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Jamie Leigh Sampson
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1. If you could be an active composer in any other time period, when and why?
Maybe early 20th century when it was borderline acceptable for women to be career composers, but in any other time period I wouldn't have the education
2. Dog, cat, or goldfish?
3. Would you rather…live an average life and be forgotten in time or go down in history for something terrible?
Neither of these sound fun! I think I would prefer to go down in history for something terrible that I didn't do. False accusations and conspiracy sounds like my kind of party.
4. You’re trapped on an island. There is one electrical outlet connected to a boombox from 1992. When you were stranded here you only had time to save one cassette out of collection of singles. What is the one pop song you will listen to for the rest of your life?
Sting's Russians... my husband listened to it incessantly for about 6 months so I know I can handle the repetition. It also seems to be cyclically relevant.
5. Who are 3 composers from the past -AND- 3 of your own generation whose music you respect, enjoy, inspires you, etc…
Past: Dmitri Shostakovich, Sofia Gubaidulina, Kaija Saariaho
Present: Jonn Sokol, Amanda Feery, Christopher Chandler
So instead of talking about two different works of Jamie's, her works list present the opportunity to talk about something I am really interested in; thematically related but ultimately independent works by the same composer. However, I would be totally remiss if I did not mention another piece of hers for you to listen.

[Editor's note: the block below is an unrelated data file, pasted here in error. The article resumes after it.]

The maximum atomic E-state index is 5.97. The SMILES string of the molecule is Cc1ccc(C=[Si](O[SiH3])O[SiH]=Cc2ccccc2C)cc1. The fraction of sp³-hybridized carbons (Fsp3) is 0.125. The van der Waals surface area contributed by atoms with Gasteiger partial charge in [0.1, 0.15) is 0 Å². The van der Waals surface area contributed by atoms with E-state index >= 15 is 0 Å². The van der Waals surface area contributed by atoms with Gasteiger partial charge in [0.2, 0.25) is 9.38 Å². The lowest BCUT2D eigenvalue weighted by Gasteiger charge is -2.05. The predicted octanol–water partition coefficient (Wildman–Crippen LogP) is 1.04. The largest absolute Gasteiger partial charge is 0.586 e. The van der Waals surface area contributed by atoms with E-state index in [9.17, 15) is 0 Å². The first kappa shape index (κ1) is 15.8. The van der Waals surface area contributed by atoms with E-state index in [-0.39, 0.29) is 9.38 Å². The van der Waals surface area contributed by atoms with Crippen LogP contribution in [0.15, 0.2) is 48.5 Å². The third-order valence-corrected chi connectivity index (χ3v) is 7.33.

Please go listen to Cross'd for two soprano saxophones. It was the first piece I ever heard of hers and it is absolutely fantastic.
The Body Electric (2011) for solo soprano, female vocal quartet, and soprano and orchestra. I love this idea and it is something that I am trying out for myself at the moment. I wrote a separate blog post about this earlier. I think it is a great challenge for composers to take something that they have already made, that is already complete, and flesh it out in several different formats. It presents the opportunity for rediscovery. It is not something we usually ask our brains to do. For me, at least, once a piece is done, I stop thinking about it because I am on to the next thing. I don't do much revision of older works, instead preferring to take what I have learned and apply it to a new piece.
This collection of works is amazing. Each presents the material in a completely original way. Writing in several different formats allows the work to have multiple audiences and multiple performance opportunities. I think this is especially true for pieces that exist in orchestral format. They will likely get one performance and that is it (which is another rant altogether). But, because Jamie has two other versions of the work, it doesn't die with that one performance. The ideas and material are so strong. Of the three, I have to say prefer the Quince Contemporary Vocal Ensemble version. But, I think the orchestral version is wonderful and the solo work is gorgeous in its own way.
How does one repurpose material or add to a work? It must be incredibly difficult (as I am about to find out - my current piece and my next piece will have a very similar relationship that the three pieces here have) to take something in which very careful decisions were made and destroy some of that in order to create the new work. You have to be fearless and believe that the material can withstand the rebuilding process. Jamie's material absolutely shines in each version.
I also have to mention that Jamie is a big reason that I am doing this blog. It came from a conversation that we had about wanting to create community among composers and be more involved with our composer friends and colleagues than just shaking their hand after a concert and saying, "Nice piece" which really means, "I was playing on my phone during your piece and vaguely heard some sounds coming from the stage that I know were yours and if I didn't say something to you after the concert, I'd be a dick, but I don't really have anything constructive or good to say to you about your work...sooo...nice piece."